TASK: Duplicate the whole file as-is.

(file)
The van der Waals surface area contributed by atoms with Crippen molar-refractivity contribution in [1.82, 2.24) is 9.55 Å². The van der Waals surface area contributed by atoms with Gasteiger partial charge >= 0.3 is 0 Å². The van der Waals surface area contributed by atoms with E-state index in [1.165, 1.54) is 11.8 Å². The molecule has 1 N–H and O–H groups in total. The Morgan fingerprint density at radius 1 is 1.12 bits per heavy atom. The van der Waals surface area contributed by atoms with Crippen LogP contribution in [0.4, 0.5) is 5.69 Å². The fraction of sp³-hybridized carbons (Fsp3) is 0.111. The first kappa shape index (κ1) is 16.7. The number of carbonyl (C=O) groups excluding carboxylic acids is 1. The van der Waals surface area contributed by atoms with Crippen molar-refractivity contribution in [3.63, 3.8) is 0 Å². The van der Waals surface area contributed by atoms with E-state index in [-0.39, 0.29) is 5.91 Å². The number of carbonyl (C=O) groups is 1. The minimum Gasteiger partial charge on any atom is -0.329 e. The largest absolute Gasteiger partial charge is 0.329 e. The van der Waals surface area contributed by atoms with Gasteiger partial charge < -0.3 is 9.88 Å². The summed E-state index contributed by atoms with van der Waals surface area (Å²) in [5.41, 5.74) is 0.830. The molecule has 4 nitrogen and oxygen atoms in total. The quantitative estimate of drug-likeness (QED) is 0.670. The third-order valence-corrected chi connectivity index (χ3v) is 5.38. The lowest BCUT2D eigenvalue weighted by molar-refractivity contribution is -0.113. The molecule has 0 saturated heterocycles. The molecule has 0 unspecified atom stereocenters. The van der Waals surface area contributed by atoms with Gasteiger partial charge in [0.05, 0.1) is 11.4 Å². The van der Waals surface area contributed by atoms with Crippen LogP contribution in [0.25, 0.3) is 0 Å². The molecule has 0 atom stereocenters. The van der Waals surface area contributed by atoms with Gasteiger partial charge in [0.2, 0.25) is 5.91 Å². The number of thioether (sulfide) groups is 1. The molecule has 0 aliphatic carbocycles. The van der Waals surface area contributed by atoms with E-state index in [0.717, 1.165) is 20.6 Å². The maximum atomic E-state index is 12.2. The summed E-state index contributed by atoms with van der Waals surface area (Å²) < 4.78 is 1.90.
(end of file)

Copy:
The van der Waals surface area contributed by atoms with Crippen molar-refractivity contribution in [1.82, 2.24) is 9.55 Å². The van der Waals surface area contributed by atoms with Gasteiger partial charge >= 0.3 is 0 Å². The van der Waals surface area contributed by atoms with E-state index in [1.165, 1.54) is 11.8 Å². The molecule has 1 N–H and O–H groups in total. The Morgan fingerprint density at radius 1 is 1.12 bits per heavy atom. The van der Waals surface area contributed by atoms with Crippen LogP contribution in [0.4, 0.5) is 5.69 Å². The fraction of sp³-hybridized carbons (Fsp3) is 0.111. The first kappa shape index (κ1) is 16.7. The number of carbonyl (C=O) groups excluding carboxylic acids is 1. The van der Waals surface area contributed by atoms with Crippen molar-refractivity contribution in [3.63, 3.8) is 0 Å². The van der Waals surface area contributed by atoms with E-state index in [-0.39, 0.29) is 5.91 Å². The number of carbonyl (C=O) groups is 1. The minimum Gasteiger partial charge on any atom is -0.329 e. The largest absolute Gasteiger partial charge is 0.329 e. The van der Waals surface area contributed by atoms with Gasteiger partial charge < -0.3 is 9.88 Å². The summed E-state index contributed by atoms with van der Waals surface area (Å²) in [5.41, 5.74) is 0.830. The molecule has 4 nitrogen and oxygen atoms in total. The quantitative estimate of drug-likeness (QED) is 0.670. The third-order valence-corrected chi connectivity index (χ3v) is 5.38. The lowest BCUT2D eigenvalue weighted by molar-refractivity contribution is -0.113. The molecule has 0 saturated heterocycles. The molecule has 0 unspecified atom stereocenters. The van der Waals surface area contributed by atoms with Gasteiger partial charge in [0.05, 0.1) is 11.4 Å². The van der Waals surface area contributed by atoms with Crippen LogP contribution in [0.25, 0.3) is 0 Å². The molecule has 0 atom stereocenters. The van der Waals surface area contributed by atoms with Gasteiger partial charge in [0.2, 0.25) is 5.91 Å². The number of thioether (sulfide) groups is 1. The molecule has 0 aliphatic carbocycles. The van der Waals surface area contributed by atoms with E-state index in [0.717, 1.165) is 20.6 Å². The maximum atomic E-state index is 12.2. The summed E-state index contributed by atoms with van der Waals surface area (Å²) < 4.78 is 1.90.